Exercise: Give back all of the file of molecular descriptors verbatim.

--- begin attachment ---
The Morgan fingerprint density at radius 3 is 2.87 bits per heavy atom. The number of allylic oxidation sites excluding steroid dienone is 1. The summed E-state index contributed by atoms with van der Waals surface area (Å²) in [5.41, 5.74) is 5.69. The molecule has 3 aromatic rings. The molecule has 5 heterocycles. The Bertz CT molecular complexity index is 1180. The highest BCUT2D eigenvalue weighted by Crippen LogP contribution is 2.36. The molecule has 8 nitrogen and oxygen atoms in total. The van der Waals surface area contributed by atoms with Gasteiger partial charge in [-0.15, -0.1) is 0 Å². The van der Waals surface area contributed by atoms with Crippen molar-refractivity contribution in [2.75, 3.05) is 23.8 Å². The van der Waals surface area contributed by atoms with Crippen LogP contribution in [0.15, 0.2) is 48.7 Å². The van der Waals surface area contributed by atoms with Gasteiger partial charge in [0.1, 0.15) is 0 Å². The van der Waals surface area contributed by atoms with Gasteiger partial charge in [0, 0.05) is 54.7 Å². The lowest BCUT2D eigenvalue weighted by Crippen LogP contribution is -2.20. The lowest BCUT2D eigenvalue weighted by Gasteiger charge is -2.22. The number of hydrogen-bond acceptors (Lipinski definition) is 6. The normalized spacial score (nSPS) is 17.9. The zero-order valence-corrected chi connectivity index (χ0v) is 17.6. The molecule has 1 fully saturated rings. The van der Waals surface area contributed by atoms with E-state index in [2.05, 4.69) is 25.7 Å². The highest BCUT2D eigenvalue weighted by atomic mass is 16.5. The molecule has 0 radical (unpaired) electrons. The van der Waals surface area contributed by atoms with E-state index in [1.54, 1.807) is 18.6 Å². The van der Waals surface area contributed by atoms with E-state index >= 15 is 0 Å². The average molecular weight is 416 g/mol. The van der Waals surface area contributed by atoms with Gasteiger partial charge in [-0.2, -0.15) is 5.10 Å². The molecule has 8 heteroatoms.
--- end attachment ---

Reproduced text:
The Morgan fingerprint density at radius 3 is 2.87 bits per heavy atom. The number of allylic oxidation sites excluding steroid dienone is 1. The summed E-state index contributed by atoms with van der Waals surface area (Å²) in [5.41, 5.74) is 5.69. The molecule has 3 aromatic rings. The molecule has 5 heterocycles. The Bertz CT molecular complexity index is 1180. The highest BCUT2D eigenvalue weighted by Crippen LogP contribution is 2.36. The molecule has 8 nitrogen and oxygen atoms in total. The van der Waals surface area contributed by atoms with Gasteiger partial charge in [-0.15, -0.1) is 0 Å². The van der Waals surface area contributed by atoms with Crippen molar-refractivity contribution in [2.75, 3.05) is 23.8 Å². The van der Waals surface area contributed by atoms with Crippen LogP contribution in [0.15, 0.2) is 48.7 Å². The van der Waals surface area contributed by atoms with Gasteiger partial charge in [0.1, 0.15) is 0 Å². The van der Waals surface area contributed by atoms with Gasteiger partial charge in [0, 0.05) is 54.7 Å². The lowest BCUT2D eigenvalue weighted by Crippen LogP contribution is -2.20. The lowest BCUT2D eigenvalue weighted by Gasteiger charge is -2.22. The number of hydrogen-bond acceptors (Lipinski definition) is 6. The normalized spacial score (nSPS) is 17.9. The zero-order valence-corrected chi connectivity index (χ0v) is 17.6. The molecule has 1 fully saturated rings. The van der Waals surface area contributed by atoms with E-state index in [2.05, 4.69) is 25.7 Å². The highest BCUT2D eigenvalue weighted by atomic mass is 16.5. The molecule has 0 radical (unpaired) electrons. The van der Waals surface area contributed by atoms with E-state index in [1.54, 1.807) is 18.6 Å². The van der Waals surface area contributed by atoms with E-state index >= 15 is 0 Å². The average molecular weight is 416 g/mol. The van der Waals surface area contributed by atoms with Gasteiger partial charge in [-0.2, -0.15) is 5.10 Å². The molecule has 8 heteroatoms.